June 04, 2012
One of the best things you can do for your garden is to add compost. Compost adds vital nutrients to the soil and encourages beneficial bacteria and fungi. All of these help plants grow and produce. Compost also introduces organic matter to the soil. Adding organic matter helps improve drainage and texture, too. Composting is also a great way to recycle kitchen scraps and yard waste.
Making your own compost is easy and cheap, but it’s not a very quick process. Proper decomposition usually takes several months, and processing can vary depending on the materials added. The most common compost ingredients are yard waste, kitchen scraps, shredded leaves, and barnyard manure. Just be careful not to use yard waste that has been treated with herbicide. Meat and dairy products are also not recommended for composting as they can smell and attract scavengers.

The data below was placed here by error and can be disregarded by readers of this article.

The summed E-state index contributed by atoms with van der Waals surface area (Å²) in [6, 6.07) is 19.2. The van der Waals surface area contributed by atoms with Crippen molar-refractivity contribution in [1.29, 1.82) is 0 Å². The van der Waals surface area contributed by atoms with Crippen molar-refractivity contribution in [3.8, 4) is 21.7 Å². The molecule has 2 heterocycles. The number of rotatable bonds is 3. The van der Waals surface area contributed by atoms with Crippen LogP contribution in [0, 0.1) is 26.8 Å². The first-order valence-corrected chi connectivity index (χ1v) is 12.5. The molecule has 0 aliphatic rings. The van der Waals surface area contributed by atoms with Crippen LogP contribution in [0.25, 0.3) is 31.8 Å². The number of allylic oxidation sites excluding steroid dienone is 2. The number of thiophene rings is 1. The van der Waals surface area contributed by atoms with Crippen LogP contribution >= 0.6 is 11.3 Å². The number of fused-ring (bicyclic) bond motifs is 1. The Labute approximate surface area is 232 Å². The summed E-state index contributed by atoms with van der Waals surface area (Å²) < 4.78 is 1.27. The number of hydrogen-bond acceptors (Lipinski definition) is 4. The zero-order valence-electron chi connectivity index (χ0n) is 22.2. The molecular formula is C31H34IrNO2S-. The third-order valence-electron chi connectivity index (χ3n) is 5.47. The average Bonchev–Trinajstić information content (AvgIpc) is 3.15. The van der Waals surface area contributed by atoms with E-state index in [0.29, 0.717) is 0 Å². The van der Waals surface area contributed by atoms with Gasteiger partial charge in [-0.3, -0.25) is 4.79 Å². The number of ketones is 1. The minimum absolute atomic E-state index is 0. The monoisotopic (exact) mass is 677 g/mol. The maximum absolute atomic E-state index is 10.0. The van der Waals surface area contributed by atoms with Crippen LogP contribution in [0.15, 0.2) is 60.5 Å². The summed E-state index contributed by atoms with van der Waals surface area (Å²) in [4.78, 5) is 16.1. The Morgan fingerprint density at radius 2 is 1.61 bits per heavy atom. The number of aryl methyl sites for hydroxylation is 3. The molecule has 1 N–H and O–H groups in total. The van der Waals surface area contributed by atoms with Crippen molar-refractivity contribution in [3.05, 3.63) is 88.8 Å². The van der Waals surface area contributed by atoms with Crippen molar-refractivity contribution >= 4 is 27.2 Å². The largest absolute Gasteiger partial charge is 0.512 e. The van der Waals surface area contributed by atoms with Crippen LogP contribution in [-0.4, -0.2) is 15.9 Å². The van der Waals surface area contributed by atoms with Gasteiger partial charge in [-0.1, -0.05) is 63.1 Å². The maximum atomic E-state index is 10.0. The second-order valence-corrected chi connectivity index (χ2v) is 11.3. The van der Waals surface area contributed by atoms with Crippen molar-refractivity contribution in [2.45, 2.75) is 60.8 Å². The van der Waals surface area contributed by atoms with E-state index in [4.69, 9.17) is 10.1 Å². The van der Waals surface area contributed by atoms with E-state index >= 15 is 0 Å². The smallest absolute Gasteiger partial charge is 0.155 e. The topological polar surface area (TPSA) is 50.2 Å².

You can purchase a ready-made compost container or, if you are a do-it-yourself sort, you can make your own. You don’t even have to use a container if you don’t want to, simply layer your materials right on the ground. Keeping your compost moist helps encourage the beneficial bacteria (and earthworms) that helps the decomposition process along. Turning the pile regularly helps distribute moisture and heat evenly, which speeds up decomposition.
Once your compost is finished, you can spread it around plants or work it into the top layer of soil. Adding compost to clay-based soil helps to improve drainage. Compost benefits sandy soil, too, by aiding in moisture and nutrient retention. Composting is a great way to give your plants a boost. You can find more information at MCPL in the Gardening, Landscape and Horticulture Collection located under the DIY and Hobbies section of the research databases.
Lee's Summit Branch